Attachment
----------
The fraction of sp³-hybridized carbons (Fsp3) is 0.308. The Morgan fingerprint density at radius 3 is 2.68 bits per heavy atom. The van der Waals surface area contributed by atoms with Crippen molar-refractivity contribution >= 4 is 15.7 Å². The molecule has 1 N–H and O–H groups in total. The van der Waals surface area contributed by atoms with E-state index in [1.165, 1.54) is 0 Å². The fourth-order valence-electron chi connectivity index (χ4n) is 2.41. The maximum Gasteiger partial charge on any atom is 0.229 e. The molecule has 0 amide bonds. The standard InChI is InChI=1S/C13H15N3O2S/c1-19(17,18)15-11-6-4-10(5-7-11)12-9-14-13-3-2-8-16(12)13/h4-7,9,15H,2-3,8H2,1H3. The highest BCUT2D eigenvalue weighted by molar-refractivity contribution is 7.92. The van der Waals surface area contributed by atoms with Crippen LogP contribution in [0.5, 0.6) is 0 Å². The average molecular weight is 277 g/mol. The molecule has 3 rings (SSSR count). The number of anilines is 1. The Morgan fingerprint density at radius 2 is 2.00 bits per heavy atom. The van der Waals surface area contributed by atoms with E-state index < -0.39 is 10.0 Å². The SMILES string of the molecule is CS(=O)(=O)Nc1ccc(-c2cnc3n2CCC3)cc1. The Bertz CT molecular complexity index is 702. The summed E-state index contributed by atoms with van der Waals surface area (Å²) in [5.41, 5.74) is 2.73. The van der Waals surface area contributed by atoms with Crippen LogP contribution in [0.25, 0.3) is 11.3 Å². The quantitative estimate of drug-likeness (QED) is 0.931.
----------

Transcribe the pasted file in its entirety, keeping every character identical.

The fraction of sp³-hybridized carbons (Fsp3) is 0.308. The Morgan fingerprint density at radius 3 is 2.68 bits per heavy atom. The van der Waals surface area contributed by atoms with Crippen molar-refractivity contribution >= 4 is 15.7 Å². The molecule has 1 N–H and O–H groups in total. The van der Waals surface area contributed by atoms with E-state index in [1.165, 1.54) is 0 Å². The fourth-order valence-electron chi connectivity index (χ4n) is 2.41. The maximum Gasteiger partial charge on any atom is 0.229 e. The molecule has 0 amide bonds. The standard InChI is InChI=1S/C13H15N3O2S/c1-19(17,18)15-11-6-4-10(5-7-11)12-9-14-13-3-2-8-16(12)13/h4-7,9,15H,2-3,8H2,1H3. The highest BCUT2D eigenvalue weighted by molar-refractivity contribution is 7.92. The van der Waals surface area contributed by atoms with Crippen LogP contribution in [0.5, 0.6) is 0 Å². The average molecular weight is 277 g/mol. The molecule has 3 rings (SSSR count). The number of anilines is 1. The Morgan fingerprint density at radius 2 is 2.00 bits per heavy atom. The van der Waals surface area contributed by atoms with E-state index < -0.39 is 10.0 Å². The SMILES string of the molecule is CS(=O)(=O)Nc1ccc(-c2cnc3n2CCC3)cc1. The Bertz CT molecular complexity index is 702. The summed E-state index contributed by atoms with van der Waals surface area (Å²) in [5.41, 5.74) is 2.73. The van der Waals surface area contributed by atoms with Crippen LogP contribution in [0.25, 0.3) is 11.3 Å². The quantitative estimate of drug-likeness (QED) is 0.931.